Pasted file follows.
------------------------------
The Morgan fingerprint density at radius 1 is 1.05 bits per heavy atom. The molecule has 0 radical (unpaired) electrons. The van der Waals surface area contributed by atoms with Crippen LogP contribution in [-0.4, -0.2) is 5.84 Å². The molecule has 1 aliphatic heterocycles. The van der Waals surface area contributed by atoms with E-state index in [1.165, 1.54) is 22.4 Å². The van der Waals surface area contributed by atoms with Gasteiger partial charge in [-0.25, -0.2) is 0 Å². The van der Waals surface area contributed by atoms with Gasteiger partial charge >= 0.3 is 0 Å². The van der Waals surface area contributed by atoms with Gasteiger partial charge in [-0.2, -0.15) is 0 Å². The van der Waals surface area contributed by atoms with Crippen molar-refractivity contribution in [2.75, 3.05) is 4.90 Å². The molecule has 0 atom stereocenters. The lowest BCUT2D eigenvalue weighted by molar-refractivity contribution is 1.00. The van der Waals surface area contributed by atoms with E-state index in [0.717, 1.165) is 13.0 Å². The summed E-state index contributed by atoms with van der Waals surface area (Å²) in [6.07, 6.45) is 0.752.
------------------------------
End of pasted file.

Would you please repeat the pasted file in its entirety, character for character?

The Morgan fingerprint density at radius 1 is 1.05 bits per heavy atom. The molecule has 0 radical (unpaired) electrons. The van der Waals surface area contributed by atoms with Crippen LogP contribution in [-0.4, -0.2) is 5.84 Å². The molecule has 1 aliphatic heterocycles. The van der Waals surface area contributed by atoms with E-state index in [1.165, 1.54) is 22.4 Å². The van der Waals surface area contributed by atoms with Gasteiger partial charge in [-0.25, -0.2) is 0 Å². The van der Waals surface area contributed by atoms with Gasteiger partial charge >= 0.3 is 0 Å². The van der Waals surface area contributed by atoms with Gasteiger partial charge in [-0.2, -0.15) is 0 Å². The van der Waals surface area contributed by atoms with Crippen molar-refractivity contribution in [2.75, 3.05) is 4.90 Å². The molecule has 0 atom stereocenters. The lowest BCUT2D eigenvalue weighted by molar-refractivity contribution is 1.00. The van der Waals surface area contributed by atoms with E-state index in [0.717, 1.165) is 13.0 Å². The summed E-state index contributed by atoms with van der Waals surface area (Å²) in [6.07, 6.45) is 0.752.